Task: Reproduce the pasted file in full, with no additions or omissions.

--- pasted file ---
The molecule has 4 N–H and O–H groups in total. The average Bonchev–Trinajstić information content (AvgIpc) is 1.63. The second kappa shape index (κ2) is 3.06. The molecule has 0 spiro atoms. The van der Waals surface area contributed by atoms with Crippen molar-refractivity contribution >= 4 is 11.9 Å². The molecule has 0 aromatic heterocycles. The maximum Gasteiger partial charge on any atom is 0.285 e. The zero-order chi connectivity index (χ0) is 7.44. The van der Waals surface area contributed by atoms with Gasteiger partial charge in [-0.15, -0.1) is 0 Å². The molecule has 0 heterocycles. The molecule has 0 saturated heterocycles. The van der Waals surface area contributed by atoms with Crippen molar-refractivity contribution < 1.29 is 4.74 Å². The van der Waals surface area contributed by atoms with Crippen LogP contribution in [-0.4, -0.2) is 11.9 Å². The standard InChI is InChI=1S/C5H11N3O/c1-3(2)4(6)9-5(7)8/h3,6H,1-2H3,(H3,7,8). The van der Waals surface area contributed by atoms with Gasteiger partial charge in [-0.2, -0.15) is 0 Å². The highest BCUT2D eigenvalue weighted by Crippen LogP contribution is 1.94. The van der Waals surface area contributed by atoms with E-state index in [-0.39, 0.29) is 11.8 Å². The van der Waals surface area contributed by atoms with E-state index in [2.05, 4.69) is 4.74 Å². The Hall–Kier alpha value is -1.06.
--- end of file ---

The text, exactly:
The molecule has 4 N–H and O–H groups in total. The average Bonchev–Trinajstić information content (AvgIpc) is 1.63. The second kappa shape index (κ2) is 3.06. The molecule has 0 spiro atoms. The van der Waals surface area contributed by atoms with Crippen molar-refractivity contribution >= 4 is 11.9 Å². The molecule has 0 aromatic heterocycles. The maximum Gasteiger partial charge on any atom is 0.285 e. The zero-order chi connectivity index (χ0) is 7.44. The van der Waals surface area contributed by atoms with Gasteiger partial charge in [-0.15, -0.1) is 0 Å². The molecule has 0 heterocycles. The molecule has 0 saturated heterocycles. The van der Waals surface area contributed by atoms with Crippen molar-refractivity contribution < 1.29 is 4.74 Å². The van der Waals surface area contributed by atoms with Crippen LogP contribution in [-0.4, -0.2) is 11.9 Å². The standard InChI is InChI=1S/C5H11N3O/c1-3(2)4(6)9-5(7)8/h3,6H,1-2H3,(H3,7,8). The van der Waals surface area contributed by atoms with Gasteiger partial charge in [-0.2, -0.15) is 0 Å². The highest BCUT2D eigenvalue weighted by Crippen LogP contribution is 1.94. The van der Waals surface area contributed by atoms with E-state index in [-0.39, 0.29) is 11.8 Å². The van der Waals surface area contributed by atoms with E-state index in [2.05, 4.69) is 4.74 Å². The Hall–Kier alpha value is -1.06.